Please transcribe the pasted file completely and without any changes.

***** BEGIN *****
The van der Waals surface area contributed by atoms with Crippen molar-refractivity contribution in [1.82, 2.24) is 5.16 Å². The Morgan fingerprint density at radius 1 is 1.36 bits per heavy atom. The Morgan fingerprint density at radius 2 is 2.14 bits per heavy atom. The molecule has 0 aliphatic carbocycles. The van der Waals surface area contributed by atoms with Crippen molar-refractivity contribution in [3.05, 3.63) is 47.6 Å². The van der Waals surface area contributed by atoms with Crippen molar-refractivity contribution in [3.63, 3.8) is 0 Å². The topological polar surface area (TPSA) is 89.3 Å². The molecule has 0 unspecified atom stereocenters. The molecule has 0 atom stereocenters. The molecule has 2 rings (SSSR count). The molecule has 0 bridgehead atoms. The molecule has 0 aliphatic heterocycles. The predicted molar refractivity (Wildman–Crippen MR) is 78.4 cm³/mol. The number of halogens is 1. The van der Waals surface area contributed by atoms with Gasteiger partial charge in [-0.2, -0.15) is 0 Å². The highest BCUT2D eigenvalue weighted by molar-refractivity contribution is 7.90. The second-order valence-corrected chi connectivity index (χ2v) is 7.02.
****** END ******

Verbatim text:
The van der Waals surface area contributed by atoms with Crippen molar-refractivity contribution in [1.82, 2.24) is 5.16 Å². The Morgan fingerprint density at radius 1 is 1.36 bits per heavy atom. The Morgan fingerprint density at radius 2 is 2.14 bits per heavy atom. The molecule has 0 aliphatic carbocycles. The van der Waals surface area contributed by atoms with Crippen molar-refractivity contribution in [3.05, 3.63) is 47.6 Å². The van der Waals surface area contributed by atoms with Crippen molar-refractivity contribution in [3.63, 3.8) is 0 Å². The topological polar surface area (TPSA) is 89.3 Å². The molecule has 0 unspecified atom stereocenters. The molecule has 0 atom stereocenters. The molecule has 2 rings (SSSR count). The molecule has 0 bridgehead atoms. The molecule has 0 aliphatic heterocycles. The predicted molar refractivity (Wildman–Crippen MR) is 78.4 cm³/mol. The number of halogens is 1. The van der Waals surface area contributed by atoms with Gasteiger partial charge in [-0.2, -0.15) is 0 Å². The highest BCUT2D eigenvalue weighted by molar-refractivity contribution is 7.90. The second-order valence-corrected chi connectivity index (χ2v) is 7.02.